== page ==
- Liferay Tomcat HTTPs Configuration. Keystore and SSLCertificateFile Approaches. This article explains how to configure HTTPs/SSL for Liferay bundled with Tomcat, using two different approaches.
- ### SSL Part 1: Creating Java SSL KeyStore (JKS) This is part one of a three-part series on how to configure a single SSL certificate for use on both Tomcat and Apache. I'll take you through creating a new Java KeyStore (JKS), submitting a Certificate Signing Request (CSR), and finally, importing the singed certificate into your KeyStore.
Save yourself some time: Use the DigiCert Java Keytool CSR Wizard to generate a Keytool command to create your Tomcat keystore and CSR. Simply fill out the form, click Generate, and then paste your customized Java Keytool command into your terminal.
Installing SSL Certificate Chain (Root, Intermediate(s) and the End Entity)
1. Import Root Certificate
-> keytool -import -trustcacerts -alias AddTrustExternalCARoot -file AddTrustExternalCARoot.crt -keystore domain.keystore
2. Import Intermediate(s)
-> keytool -import -trustcacerts -alias intermediate_filename -file intermediate_filename.crt -keystore domain.keystore
Tomcat Keystore List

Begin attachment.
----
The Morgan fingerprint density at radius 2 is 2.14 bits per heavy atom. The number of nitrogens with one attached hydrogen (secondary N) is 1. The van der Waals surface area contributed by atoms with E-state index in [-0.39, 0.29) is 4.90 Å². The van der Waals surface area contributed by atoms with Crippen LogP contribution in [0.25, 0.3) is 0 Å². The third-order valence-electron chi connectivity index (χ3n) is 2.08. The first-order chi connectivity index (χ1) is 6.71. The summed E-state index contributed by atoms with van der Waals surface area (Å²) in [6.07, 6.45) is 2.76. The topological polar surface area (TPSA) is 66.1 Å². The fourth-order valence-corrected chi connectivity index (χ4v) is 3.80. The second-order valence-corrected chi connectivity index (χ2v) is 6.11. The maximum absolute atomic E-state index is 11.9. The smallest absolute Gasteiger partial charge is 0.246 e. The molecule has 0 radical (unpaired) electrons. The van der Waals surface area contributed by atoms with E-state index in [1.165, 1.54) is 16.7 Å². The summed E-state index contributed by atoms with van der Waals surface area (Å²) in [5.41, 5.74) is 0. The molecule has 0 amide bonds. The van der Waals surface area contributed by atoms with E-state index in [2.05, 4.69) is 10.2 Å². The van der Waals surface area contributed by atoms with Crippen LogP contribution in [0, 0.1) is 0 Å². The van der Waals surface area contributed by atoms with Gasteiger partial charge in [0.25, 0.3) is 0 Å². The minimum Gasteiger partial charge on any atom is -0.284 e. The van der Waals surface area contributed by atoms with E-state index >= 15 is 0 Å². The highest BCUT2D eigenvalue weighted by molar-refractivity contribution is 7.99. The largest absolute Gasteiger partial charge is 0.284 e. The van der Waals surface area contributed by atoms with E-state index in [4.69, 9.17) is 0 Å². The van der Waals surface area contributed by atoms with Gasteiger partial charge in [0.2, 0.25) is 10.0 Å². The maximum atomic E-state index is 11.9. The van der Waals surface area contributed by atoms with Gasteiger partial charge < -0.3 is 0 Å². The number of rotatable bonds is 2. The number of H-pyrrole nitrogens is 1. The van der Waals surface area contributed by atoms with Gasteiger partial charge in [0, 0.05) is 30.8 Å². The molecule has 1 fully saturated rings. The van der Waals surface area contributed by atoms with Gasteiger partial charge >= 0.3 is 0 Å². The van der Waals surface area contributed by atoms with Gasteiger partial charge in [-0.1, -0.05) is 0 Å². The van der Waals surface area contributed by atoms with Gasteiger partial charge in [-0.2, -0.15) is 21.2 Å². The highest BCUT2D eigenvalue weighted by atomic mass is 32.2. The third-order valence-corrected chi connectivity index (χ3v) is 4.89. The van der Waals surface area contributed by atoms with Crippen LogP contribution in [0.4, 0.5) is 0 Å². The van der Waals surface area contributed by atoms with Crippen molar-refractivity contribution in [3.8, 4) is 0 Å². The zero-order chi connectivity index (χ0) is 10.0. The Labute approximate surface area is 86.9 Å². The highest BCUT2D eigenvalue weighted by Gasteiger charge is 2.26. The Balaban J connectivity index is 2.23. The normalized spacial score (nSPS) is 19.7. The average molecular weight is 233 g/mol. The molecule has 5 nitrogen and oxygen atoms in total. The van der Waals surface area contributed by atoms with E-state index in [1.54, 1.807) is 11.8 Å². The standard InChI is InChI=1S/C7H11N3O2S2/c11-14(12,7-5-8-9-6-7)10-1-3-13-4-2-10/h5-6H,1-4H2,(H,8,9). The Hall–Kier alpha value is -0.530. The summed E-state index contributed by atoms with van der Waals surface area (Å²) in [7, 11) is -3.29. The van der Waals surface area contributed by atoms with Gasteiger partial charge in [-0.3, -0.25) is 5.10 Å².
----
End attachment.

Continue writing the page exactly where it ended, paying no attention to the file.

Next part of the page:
Depending on the type of certificate that was purchased, there may be more than one Intermediate certificate in the chain of trust. Please install all intermediates in numberical order until you get to the domain/end entity certificate.
In order to determine which chain of trust you have, please follow the article title Which is Root? Which is Intermediate?
Example:UTNAddTrustSGCCA.crt would become to UTNAddTrustSGCCA.
For more information on
3. Import Entity/Domain certificate
-> keytool -import -trustcacerts -alias mykey -file yourDomainName.crt -keystore domain.keystore
You should receive a message: Certificate reply was installed in keystore if successful. It should NOT match the output of Step 1 or 2 above.
Note: If an alias was specified upon creation of the CSR then please use that alias instead of mykey.
4. Restart the Web Server Service.